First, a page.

It’s an interesting contrast, and it’s typical of the split between Trump, Rubio, and Cruz. Trump is promoting some genuinely heterodox policies. Rubio is promoting party orthodoxy in conventional terms. And Cruz is using the language of Trumpian outrage to back a set of policy proposals that are actually fairly close to those of Rubio.  

There’s a reason that candidates who take the tone used by Trump or Cruz—or, for that matter, Bernie Sanders—are finding success, as the New York Times explains:

Critiques like Mr. Trump’s resonate in part because economists have oversold their case. Trade has a downside and, while the benefits of trade are broadly distributed, the costs are often concentrated. Everyone can buy a cheaper air-conditioner when Carrier disembarks for a lower-cost country, but a few hundred people will lose their livelihoods.

Trump is finally noting that his businesses rely on overseas labor and production because it’s currently smart business to take advantage of policies that promote it. This was always to me the strongest defense for Trump—that he more than anyone knows the kinds of loopholes and incentives that candidates are seeking to close in order to bring jobs and production back to American soil. Nothing seems capable of actually hurting Trump at this point, but he could separate himself if this narrative works.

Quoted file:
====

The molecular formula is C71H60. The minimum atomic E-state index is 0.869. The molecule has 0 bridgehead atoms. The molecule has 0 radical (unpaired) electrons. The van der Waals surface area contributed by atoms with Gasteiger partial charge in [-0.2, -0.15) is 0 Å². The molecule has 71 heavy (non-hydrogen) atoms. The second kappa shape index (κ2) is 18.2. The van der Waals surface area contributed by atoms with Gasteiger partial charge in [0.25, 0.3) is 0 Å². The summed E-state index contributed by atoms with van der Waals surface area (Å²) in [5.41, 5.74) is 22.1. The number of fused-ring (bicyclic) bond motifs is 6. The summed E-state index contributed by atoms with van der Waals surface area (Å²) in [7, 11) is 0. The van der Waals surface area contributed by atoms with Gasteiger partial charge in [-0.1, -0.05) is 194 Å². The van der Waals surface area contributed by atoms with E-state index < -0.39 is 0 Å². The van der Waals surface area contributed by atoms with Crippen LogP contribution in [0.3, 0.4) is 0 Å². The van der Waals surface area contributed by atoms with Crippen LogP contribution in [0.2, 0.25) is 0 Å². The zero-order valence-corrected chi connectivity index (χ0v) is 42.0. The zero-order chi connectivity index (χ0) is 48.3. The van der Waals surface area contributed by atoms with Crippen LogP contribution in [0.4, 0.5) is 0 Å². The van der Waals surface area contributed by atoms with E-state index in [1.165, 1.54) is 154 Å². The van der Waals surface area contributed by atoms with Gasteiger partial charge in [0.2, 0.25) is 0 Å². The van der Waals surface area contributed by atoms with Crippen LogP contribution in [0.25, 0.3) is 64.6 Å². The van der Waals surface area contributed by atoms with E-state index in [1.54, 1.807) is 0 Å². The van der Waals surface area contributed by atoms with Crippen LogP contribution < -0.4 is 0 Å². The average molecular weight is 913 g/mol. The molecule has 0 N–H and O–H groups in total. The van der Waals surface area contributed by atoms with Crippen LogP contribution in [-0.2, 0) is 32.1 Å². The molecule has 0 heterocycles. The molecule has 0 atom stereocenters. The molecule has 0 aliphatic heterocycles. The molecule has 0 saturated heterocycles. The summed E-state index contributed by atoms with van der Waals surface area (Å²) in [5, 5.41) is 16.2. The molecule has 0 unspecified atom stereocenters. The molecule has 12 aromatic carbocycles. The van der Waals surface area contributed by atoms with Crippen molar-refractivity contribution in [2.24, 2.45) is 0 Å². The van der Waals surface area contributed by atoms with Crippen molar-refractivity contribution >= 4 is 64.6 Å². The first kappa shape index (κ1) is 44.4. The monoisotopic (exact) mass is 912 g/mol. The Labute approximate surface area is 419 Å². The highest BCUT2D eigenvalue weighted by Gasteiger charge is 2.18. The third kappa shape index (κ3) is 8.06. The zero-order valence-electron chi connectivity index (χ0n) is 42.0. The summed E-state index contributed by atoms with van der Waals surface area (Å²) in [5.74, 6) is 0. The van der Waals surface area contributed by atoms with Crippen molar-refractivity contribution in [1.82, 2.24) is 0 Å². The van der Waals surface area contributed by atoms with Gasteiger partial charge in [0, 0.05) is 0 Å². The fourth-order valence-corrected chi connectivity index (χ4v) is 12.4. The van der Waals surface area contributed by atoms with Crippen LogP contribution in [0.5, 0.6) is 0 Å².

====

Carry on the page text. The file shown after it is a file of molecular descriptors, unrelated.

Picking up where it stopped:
Joe Raedle / Getty      

“Every election is important,” Rubio says in his opening remarks. “I think this is the most important in a generation.” Tonight’s debate is particularly important for the Florida senator who’s hoping to capture his home state during next week’s primary. According to a Washington Post/Univision News poll, Rubio and Donald Trump are in a tight race in Florida, with Trump at 38 percent and Rubio at 31 percent among likely Republican voters.

Meanwhile, Ted Cruz recalls his father coming to the United States from Cuba. Cruz has referred to his Cuban roots since arriving in Florida, far more than he has leading up to the state.

“Millions and millions of people are voting,” says Trump. “They’re voting out of enthusiasm; they’re voting out of love…” He makes the case that he’s expanding the party, drawing in previously disaffected and unaffiliated voters, and Democrats crossing party lines. That’s the opposite of Ted Cruz’s theory of the election, which posits that simply motivating core conservatives to get out and vote can help him secure first the nomination, and then the election.